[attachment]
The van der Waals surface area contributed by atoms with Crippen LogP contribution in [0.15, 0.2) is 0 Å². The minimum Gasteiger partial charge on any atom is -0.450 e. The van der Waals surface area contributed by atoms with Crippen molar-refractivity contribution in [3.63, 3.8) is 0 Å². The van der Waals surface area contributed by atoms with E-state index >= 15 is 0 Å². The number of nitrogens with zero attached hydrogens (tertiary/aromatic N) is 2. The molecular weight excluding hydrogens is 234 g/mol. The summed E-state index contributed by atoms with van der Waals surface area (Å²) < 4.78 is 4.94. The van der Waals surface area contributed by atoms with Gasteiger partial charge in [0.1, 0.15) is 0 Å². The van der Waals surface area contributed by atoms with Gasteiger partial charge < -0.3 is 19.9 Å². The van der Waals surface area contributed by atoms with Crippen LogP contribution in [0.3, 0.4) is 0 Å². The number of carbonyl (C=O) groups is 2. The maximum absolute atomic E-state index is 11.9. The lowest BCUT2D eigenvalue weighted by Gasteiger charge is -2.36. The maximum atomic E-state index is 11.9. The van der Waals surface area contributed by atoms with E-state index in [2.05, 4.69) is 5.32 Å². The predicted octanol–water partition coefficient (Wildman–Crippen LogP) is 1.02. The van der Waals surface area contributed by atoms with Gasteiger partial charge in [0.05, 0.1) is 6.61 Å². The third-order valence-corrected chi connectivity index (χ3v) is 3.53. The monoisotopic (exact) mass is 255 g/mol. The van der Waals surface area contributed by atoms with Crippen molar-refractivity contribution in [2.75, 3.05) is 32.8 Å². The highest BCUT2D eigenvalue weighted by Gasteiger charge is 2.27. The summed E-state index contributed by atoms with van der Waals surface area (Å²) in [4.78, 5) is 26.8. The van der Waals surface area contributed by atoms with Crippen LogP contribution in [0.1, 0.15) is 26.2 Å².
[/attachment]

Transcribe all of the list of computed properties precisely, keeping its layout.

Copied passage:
The van der Waals surface area contributed by atoms with Crippen LogP contribution in [0.15, 0.2) is 0 Å². The minimum Gasteiger partial charge on any atom is -0.450 e. The van der Waals surface area contributed by atoms with Crippen molar-refractivity contribution in [3.63, 3.8) is 0 Å². The van der Waals surface area contributed by atoms with E-state index >= 15 is 0 Å². The number of nitrogens with zero attached hydrogens (tertiary/aromatic N) is 2. The molecular weight excluding hydrogens is 234 g/mol. The summed E-state index contributed by atoms with van der Waals surface area (Å²) < 4.78 is 4.94. The van der Waals surface area contributed by atoms with Gasteiger partial charge in [0.1, 0.15) is 0 Å². The van der Waals surface area contributed by atoms with Gasteiger partial charge < -0.3 is 19.9 Å². The van der Waals surface area contributed by atoms with Crippen LogP contribution in [0.3, 0.4) is 0 Å². The number of carbonyl (C=O) groups is 2. The maximum absolute atomic E-state index is 11.9. The lowest BCUT2D eigenvalue weighted by Gasteiger charge is -2.36. The maximum atomic E-state index is 11.9. The van der Waals surface area contributed by atoms with E-state index in [2.05, 4.69) is 5.32 Å². The predicted octanol–water partition coefficient (Wildman–Crippen LogP) is 1.02. The van der Waals surface area contributed by atoms with Gasteiger partial charge in [0.05, 0.1) is 6.61 Å². The third-order valence-corrected chi connectivity index (χ3v) is 3.53. The monoisotopic (exact) mass is 255 g/mol. The van der Waals surface area contributed by atoms with Crippen molar-refractivity contribution in [2.75, 3.05) is 32.8 Å². The highest BCUT2D eigenvalue weighted by Gasteiger charge is 2.27. The summed E-state index contributed by atoms with van der Waals surface area (Å²) in [4.78, 5) is 26.8. The van der Waals surface area contributed by atoms with Crippen LogP contribution in [0.1, 0.15) is 26.2 Å².